Biosimilars or biological products are created using living organisms through extremely intricate manufacturing procedures. Biosimilars need to be managed and administered under strict supervision. The term biologics refers to a broad range of products, including vaccines, therapeutic proteins, monoclonal antibodies, and cell and gene therapies. Biologics are used to prevent, treat, or cure several illnesses, such as cancer, diabetes, cystic fibrosis, chronic kidney disease, and autoimmune disorders. Biologics are at the cutting edge of scientific and biomedical research and are able to treat a variety of illnesses for which there are no other effective treatments.
In terms of safety, purity, and potency, biosimilars are remarkably similar to the reference product, but has a small difference in clinically inactive components. Manufacturers carefully evaluate the difference, and the FDA reviews them to ensure that the biosimilars meet the Agency's high approval standards. Zarxio (filgrastim-sndz) was the first biosimilar medication to be approved and it had similar properties to Neupogen (filgrastim). Zarxio was approved to lower the risk of infection in patients with certain tumors who were getting strong chemotherapy, which can cause severe neutropenia and fever same indications as Neupogen, and patients who use Zarxio saved up to 15% of the cost of their treatment.
To reduce costs and increase the affordability of biologics and biosimilar products the Biologics Price Competition and Innovation Act of 2009 was enacted. This Public Health Service Act (PHS Act) was amended by the Patient Protection and Affordable Care Act (PPAC Act), which President Obama signed the law on March 2010, to maintain a standardized approval process for biological products that can be proven to be "highly similar" (biosimilar) to or "interchangeable" with an FDA-approved biological product.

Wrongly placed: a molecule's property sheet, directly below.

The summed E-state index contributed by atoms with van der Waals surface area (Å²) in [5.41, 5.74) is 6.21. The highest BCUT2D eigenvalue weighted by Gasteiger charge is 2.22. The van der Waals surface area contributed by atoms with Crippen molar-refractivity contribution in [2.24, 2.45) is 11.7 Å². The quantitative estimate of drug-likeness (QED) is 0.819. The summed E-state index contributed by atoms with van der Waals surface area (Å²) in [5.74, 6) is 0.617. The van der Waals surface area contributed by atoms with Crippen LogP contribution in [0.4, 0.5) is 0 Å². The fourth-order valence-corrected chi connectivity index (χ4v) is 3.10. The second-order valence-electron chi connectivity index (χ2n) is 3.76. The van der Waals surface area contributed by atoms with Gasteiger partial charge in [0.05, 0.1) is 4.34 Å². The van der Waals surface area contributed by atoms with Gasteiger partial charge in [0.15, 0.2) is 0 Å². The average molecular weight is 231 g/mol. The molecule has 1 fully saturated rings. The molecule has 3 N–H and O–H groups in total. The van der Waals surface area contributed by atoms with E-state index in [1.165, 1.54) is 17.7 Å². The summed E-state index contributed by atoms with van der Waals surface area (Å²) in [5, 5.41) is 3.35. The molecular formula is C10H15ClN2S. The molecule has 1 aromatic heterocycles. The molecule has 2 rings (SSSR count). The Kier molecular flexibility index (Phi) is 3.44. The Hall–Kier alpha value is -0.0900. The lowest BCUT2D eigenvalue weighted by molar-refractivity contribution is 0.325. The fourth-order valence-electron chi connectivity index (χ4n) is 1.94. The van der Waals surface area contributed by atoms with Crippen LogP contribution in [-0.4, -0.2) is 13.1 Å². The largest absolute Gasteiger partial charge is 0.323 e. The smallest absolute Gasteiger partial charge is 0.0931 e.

The U.S. biosimilars market is developing quickly, and more medications are being released over time. In January 2022, Cardinal Health stated that there are 33 FDA-approved biosimilars with 21 already in the market. 10 of the 33 biosimilars have been delayed due to patent disputes between the reference biologic and biosimilar companies. 17 of the 21 biosimilars on the market are prescribed for cancer treatments, 3 are used to treat autoimmune disorders, and 1 is used to treat diabetes. In the United States, nine brand-name biologics are up against 22 biosimilar competitors. Additionally, the United States Food and Drug Administration reported that as of March 2022, there were almost 100 biosimilars under development for which sponsors were paying BsUFA fees. Opportunity for biosimilars is likely to promote competition and cost savings in the upcoming years. For instance, Cardinal health stated that medicines in the United States can cost tens of thousands of dollars per patient per year. Biosimilars are anticipated to be 15% to 30% less expensive than their reference products. Biosimilars have the potential to save the United States $133 billion in drug spending by 2025.